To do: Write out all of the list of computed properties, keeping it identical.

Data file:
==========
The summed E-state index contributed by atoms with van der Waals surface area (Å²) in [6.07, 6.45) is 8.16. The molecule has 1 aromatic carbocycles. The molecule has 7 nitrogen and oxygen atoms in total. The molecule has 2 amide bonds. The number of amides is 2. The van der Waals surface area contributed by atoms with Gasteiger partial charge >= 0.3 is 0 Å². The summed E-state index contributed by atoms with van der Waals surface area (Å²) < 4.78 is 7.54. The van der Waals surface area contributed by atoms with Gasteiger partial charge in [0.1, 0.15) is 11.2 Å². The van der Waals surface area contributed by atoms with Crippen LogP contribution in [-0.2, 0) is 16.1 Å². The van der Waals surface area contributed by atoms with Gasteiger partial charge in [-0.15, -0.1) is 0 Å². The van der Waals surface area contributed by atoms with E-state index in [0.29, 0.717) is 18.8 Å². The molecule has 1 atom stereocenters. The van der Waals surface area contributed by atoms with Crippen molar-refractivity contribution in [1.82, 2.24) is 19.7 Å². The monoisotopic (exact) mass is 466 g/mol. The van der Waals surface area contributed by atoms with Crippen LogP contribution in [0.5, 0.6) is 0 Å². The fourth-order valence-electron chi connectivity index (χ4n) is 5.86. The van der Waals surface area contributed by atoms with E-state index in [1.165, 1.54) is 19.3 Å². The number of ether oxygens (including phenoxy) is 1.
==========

The summed E-state index contributed by atoms with van der Waals surface area (Å²) in [6.07, 6.45) is 8.16. The molecule has 1 aromatic carbocycles. The molecule has 7 nitrogen and oxygen atoms in total. The molecule has 2 amide bonds. The number of amides is 2. The van der Waals surface area contributed by atoms with Gasteiger partial charge >= 0.3 is 0 Å². The summed E-state index contributed by atoms with van der Waals surface area (Å²) < 4.78 is 7.54. The van der Waals surface area contributed by atoms with Gasteiger partial charge in [0.1, 0.15) is 11.2 Å². The van der Waals surface area contributed by atoms with Crippen LogP contribution in [-0.2, 0) is 16.1 Å². The van der Waals surface area contributed by atoms with Gasteiger partial charge in [-0.15, -0.1) is 0 Å². The van der Waals surface area contributed by atoms with E-state index in [0.29, 0.717) is 18.8 Å². The molecule has 1 atom stereocenters. The van der Waals surface area contributed by atoms with Crippen molar-refractivity contribution in [1.82, 2.24) is 19.7 Å². The monoisotopic (exact) mass is 466 g/mol. The van der Waals surface area contributed by atoms with Crippen LogP contribution in [0.5, 0.6) is 0 Å². The fourth-order valence-electron chi connectivity index (χ4n) is 5.86. The van der Waals surface area contributed by atoms with E-state index in [1.165, 1.54) is 19.3 Å². The number of ether oxygens (including phenoxy) is 1.